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Fatah: Israeli refusal of 1967 borders nixed Kerry's plan

July 18, 2013 8:52 P.M. (Updated: July 20, 2013 6:33 P.M.)
BETHLEHEM (Ma'an) -- Israel's refusal to hold negotiations based on 1967 borders destroyed US Secretary of State John Kerry's efforts to restart peace talks, a senior Fatah leader said Thursday.

Amin Maqboul, secretary-general of Fatah's revolutionary council, said Israel's rejection of 1967 borders as the basis of negotiations signaled that Israel had no intention of stopping settlement building in Palestine.

Kerry on Thursday extended his sixth visit to the region in as many months, hoping for a breakthrough on resuming direct negotiations. He met with President Mahmoud Abbas in Jordan for two rounds of intensive talks on Tuesday and Wednesday.

Maqboul told Ma'an that Palestinian leaders had reached a consensus with Kerry that for talks to resume, Israel must agree to negotiate on 1967 lines, release an unspecified number of Palestinian prisoners and stop settlement building.

The Palestinian negotiators asked Kerry to present the demands to Israel. Fatah's Central Committee, which met on Thursday to discuss Kerry's plan, said the Palestinian demands must be met in writing and not just verbally, Maqboul said.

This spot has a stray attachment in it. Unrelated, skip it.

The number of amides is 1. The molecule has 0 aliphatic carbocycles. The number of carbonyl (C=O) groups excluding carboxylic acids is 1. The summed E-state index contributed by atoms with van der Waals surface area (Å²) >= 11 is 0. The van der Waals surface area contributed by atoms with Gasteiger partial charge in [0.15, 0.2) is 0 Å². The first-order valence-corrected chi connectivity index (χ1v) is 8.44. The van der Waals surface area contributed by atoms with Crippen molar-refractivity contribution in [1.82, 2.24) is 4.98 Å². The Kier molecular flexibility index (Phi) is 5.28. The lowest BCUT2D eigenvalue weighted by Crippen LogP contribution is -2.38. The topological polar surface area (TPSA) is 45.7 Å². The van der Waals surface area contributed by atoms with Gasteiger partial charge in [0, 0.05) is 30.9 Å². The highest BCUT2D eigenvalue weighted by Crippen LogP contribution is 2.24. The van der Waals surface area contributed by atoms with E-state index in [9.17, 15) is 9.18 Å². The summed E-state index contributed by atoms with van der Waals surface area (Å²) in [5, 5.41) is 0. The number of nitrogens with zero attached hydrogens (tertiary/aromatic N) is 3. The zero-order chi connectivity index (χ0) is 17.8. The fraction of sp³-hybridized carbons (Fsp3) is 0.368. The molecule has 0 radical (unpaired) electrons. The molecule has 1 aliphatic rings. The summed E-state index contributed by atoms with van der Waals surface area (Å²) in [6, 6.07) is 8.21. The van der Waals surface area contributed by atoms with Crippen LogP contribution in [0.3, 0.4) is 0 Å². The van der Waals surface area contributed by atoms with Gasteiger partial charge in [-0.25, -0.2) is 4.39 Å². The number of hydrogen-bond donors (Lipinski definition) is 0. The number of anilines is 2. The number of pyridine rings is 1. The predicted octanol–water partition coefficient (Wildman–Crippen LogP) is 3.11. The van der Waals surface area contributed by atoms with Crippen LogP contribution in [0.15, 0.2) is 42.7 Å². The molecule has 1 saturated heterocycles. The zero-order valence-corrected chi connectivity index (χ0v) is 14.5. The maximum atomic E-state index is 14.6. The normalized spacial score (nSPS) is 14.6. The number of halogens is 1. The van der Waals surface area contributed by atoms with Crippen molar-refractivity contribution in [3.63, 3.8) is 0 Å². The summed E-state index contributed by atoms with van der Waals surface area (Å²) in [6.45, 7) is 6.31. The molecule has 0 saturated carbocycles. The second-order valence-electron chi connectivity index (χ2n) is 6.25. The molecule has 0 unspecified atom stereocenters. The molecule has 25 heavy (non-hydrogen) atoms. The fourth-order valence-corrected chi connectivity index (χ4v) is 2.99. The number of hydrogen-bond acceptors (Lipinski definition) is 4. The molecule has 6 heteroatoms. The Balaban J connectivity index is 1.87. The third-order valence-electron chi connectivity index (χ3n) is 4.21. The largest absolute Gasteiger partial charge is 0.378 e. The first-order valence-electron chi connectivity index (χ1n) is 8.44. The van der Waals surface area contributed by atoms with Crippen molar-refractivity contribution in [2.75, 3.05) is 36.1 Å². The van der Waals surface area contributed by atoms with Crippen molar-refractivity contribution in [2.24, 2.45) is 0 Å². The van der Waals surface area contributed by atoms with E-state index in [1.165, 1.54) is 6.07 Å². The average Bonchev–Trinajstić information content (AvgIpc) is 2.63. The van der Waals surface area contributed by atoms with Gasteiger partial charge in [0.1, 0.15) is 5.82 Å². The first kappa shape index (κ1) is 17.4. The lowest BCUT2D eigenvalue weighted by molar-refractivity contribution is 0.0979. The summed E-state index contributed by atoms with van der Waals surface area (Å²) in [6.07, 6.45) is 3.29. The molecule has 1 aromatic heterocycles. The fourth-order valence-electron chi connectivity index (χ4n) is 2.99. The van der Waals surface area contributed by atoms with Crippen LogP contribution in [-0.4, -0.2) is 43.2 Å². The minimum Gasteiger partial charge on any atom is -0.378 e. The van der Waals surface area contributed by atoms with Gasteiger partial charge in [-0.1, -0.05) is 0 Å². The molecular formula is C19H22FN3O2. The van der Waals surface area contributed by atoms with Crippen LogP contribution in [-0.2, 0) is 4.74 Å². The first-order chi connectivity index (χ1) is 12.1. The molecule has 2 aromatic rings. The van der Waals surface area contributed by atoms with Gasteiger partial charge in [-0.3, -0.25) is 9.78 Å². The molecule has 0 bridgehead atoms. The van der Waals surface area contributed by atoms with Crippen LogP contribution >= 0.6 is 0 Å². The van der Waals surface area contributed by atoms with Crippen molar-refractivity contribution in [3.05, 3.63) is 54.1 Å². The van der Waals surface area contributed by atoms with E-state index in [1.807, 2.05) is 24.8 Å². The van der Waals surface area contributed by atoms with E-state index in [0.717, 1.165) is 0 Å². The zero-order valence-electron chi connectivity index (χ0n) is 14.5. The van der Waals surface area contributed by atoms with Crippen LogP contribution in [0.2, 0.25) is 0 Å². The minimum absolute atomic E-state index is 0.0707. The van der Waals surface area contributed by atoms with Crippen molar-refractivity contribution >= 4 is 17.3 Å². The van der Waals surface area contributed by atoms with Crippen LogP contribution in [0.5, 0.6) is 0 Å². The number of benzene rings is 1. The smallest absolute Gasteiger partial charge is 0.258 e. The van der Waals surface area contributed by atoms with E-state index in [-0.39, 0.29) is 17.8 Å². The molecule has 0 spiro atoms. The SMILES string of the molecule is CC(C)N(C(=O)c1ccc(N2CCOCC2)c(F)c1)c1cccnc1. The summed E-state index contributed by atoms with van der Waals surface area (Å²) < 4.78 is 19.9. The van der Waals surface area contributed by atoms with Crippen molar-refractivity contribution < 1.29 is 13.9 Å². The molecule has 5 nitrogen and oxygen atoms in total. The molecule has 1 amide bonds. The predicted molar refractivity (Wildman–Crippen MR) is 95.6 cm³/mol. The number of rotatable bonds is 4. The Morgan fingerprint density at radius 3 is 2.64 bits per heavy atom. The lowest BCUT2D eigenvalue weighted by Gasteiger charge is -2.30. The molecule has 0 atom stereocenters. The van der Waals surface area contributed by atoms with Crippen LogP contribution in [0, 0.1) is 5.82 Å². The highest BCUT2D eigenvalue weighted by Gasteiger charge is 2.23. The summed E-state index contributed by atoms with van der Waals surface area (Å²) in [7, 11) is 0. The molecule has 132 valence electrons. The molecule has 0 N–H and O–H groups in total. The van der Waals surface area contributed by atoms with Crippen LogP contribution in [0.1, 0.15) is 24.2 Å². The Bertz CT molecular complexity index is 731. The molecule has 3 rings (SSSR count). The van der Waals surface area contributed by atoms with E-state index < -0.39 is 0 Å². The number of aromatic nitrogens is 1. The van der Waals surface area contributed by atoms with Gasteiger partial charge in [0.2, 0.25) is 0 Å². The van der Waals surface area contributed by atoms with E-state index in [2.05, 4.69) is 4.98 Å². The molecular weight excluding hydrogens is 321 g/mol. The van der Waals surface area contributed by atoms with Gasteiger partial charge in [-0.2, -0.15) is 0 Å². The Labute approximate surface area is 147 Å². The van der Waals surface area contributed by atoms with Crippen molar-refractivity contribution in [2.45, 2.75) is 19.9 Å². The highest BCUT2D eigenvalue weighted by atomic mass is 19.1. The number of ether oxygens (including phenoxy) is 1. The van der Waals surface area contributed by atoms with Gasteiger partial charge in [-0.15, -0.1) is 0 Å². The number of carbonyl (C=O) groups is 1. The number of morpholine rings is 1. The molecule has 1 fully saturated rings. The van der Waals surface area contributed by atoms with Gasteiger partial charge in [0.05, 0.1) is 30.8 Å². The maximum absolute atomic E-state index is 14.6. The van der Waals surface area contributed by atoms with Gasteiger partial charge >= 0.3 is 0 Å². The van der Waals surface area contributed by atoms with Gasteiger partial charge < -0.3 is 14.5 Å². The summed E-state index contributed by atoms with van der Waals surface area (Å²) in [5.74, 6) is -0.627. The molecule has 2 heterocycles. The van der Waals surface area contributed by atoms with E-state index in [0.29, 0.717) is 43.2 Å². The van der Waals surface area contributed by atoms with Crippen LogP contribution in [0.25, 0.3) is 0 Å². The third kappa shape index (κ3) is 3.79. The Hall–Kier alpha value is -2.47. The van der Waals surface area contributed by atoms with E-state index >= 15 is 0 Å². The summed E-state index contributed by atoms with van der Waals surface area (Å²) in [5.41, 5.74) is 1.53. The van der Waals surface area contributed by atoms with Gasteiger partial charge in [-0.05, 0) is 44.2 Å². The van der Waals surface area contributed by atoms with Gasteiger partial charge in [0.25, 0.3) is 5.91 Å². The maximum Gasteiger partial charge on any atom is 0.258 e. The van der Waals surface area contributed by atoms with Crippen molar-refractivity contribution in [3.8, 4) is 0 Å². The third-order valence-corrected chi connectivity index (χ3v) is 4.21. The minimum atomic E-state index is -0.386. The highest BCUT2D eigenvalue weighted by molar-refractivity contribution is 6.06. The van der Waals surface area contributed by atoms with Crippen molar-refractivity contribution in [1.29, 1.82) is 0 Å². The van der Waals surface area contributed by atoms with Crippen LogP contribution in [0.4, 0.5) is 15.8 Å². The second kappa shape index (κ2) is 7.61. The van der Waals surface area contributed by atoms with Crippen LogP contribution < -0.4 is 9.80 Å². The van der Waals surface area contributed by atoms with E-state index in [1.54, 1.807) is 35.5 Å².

The Fatah leader said the Palestinians were expecting to return to talks in the coming days, but that Israel's rejection of 1967 borders and its refusal to stop settlement building nixed the possibility of resuming negotiations.

Maqboul said Israel had agreed to release 250 Palestinian prisoners, and to release Palestinians detained before the 1993 Oslo Accords in stages once talks resume.

PLO Executive Committee member Wasel Abu Yousef said Palestinian factions were forced to refuse to return to talks because Israel would not announce a settlement freeze or recognize the Palestinian state.

Abu Yousef told Ma'an that the Palestinian leadership expected Israel's rightist government to demolish Palestinian hopes of statehood.

The Palestinian people will refuse negotiations without a clear framework, Abu Yousef said, adding that the alternative was to head to the United Nations and request to join international bodies where they could seek legal action against Israel.
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